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the material facts on which his decision was founded. Topor v. Topor, 287 Mass. 473 , 476, and therefore "there is no room for any implication of further findings." Birnbaum v. Pamoukis, 301 Mass. 559 , 562.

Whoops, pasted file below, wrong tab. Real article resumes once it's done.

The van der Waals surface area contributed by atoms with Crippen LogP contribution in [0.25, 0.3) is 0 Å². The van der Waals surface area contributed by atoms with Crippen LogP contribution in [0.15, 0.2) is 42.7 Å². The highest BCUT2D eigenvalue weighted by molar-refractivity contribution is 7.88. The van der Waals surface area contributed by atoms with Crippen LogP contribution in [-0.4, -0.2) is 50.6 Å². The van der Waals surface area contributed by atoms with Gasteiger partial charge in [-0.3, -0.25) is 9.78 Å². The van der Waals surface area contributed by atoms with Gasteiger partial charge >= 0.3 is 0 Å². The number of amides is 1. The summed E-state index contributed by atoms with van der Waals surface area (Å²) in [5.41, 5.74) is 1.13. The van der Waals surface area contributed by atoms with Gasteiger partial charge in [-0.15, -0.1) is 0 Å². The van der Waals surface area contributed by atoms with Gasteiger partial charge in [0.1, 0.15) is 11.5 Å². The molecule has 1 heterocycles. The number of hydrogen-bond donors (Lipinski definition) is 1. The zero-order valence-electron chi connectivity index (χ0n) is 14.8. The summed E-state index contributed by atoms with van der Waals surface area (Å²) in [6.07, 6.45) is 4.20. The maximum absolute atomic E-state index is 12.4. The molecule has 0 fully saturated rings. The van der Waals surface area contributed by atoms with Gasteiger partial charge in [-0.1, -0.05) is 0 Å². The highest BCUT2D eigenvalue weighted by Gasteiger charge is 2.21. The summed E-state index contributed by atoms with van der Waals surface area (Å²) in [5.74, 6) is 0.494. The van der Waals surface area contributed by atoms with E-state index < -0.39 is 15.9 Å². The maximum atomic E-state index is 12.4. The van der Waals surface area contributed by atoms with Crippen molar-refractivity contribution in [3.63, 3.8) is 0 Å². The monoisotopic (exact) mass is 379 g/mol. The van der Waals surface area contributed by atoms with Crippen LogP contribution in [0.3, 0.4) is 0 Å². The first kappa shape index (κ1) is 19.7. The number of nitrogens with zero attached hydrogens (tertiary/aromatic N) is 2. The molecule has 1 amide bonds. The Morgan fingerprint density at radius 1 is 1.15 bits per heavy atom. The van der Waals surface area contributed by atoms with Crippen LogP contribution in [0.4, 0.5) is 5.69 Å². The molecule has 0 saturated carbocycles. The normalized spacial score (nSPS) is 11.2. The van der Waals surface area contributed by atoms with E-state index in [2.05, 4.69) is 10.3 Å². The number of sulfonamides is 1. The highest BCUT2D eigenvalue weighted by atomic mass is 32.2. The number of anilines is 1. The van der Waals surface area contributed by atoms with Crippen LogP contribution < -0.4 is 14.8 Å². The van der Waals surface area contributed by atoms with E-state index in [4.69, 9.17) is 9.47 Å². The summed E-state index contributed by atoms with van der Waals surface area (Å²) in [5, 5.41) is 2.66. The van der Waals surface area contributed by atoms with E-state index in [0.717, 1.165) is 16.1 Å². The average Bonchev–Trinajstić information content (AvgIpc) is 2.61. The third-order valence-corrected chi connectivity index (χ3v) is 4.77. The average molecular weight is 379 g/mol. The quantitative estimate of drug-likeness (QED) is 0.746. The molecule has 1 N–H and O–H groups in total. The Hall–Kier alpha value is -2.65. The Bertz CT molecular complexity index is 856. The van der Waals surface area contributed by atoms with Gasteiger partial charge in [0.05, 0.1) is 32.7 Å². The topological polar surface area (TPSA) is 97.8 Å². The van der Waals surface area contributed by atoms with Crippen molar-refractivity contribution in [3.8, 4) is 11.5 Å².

By virtue of the decree of adoption, with exceptions not here material, all rights, duties and other legal consequences of the natural relations of parent and child thereafter existed between the respondents and the child, and all such rights, duties and legal consequences between the child and his natural parent were terminated. G. L. (Ter. Ed.) c. 210, Section 6. The status of the respondents was thus established by the decree of adoption, and the circumstances attendant upon the procuring of the adoption cannot be considered to cut down the legal consequences following the entry of that decree, which cannot be attacked collaterally. Wilbur v. Hallett, 305 Mass. 554 , 558, and cases cited. It follows that the respondents stand in the eye of the law as if they were the natural parents of the child within the meaning of G. L. (Ter. Ed.) c. 201, Section 5, under the terms of which the custody of his person could not be awarded to the petitioner as decreed except upon the written consent of the respondents, unless, after notice and hearing, the judge found that they were "unfit" to have such custody.